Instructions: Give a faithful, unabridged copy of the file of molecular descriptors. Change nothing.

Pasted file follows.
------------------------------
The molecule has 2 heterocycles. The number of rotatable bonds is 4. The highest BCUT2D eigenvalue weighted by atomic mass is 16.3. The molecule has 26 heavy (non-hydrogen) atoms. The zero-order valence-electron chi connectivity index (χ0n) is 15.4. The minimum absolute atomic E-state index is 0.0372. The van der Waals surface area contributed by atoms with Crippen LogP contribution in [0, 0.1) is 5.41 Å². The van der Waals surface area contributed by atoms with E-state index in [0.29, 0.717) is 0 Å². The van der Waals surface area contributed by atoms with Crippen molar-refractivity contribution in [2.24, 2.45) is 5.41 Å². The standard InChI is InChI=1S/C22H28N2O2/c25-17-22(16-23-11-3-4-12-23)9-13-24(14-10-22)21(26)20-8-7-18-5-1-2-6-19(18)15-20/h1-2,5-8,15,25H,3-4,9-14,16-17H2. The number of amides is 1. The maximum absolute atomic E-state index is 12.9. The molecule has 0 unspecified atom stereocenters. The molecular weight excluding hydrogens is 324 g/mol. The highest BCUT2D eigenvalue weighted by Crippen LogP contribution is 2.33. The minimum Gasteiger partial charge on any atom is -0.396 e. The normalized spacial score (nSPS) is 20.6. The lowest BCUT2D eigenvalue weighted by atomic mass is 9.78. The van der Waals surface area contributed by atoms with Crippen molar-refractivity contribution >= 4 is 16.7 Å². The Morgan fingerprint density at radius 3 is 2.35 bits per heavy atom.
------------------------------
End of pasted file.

The molecule has 2 heterocycles. The number of rotatable bonds is 4. The highest BCUT2D eigenvalue weighted by atomic mass is 16.3. The molecule has 26 heavy (non-hydrogen) atoms. The zero-order valence-electron chi connectivity index (χ0n) is 15.4. The minimum absolute atomic E-state index is 0.0372. The van der Waals surface area contributed by atoms with Crippen LogP contribution in [0, 0.1) is 5.41 Å². The van der Waals surface area contributed by atoms with E-state index in [0.29, 0.717) is 0 Å². The van der Waals surface area contributed by atoms with Crippen molar-refractivity contribution in [2.24, 2.45) is 5.41 Å². The standard InChI is InChI=1S/C22H28N2O2/c25-17-22(16-23-11-3-4-12-23)9-13-24(14-10-22)21(26)20-8-7-18-5-1-2-6-19(18)15-20/h1-2,5-8,15,25H,3-4,9-14,16-17H2. The number of amides is 1. The maximum absolute atomic E-state index is 12.9. The molecule has 0 unspecified atom stereocenters. The molecular weight excluding hydrogens is 324 g/mol. The highest BCUT2D eigenvalue weighted by Crippen LogP contribution is 2.33. The minimum Gasteiger partial charge on any atom is -0.396 e. The normalized spacial score (nSPS) is 20.6. The lowest BCUT2D eigenvalue weighted by atomic mass is 9.78. The van der Waals surface area contributed by atoms with Crippen molar-refractivity contribution >= 4 is 16.7 Å². The Morgan fingerprint density at radius 3 is 2.35 bits per heavy atom.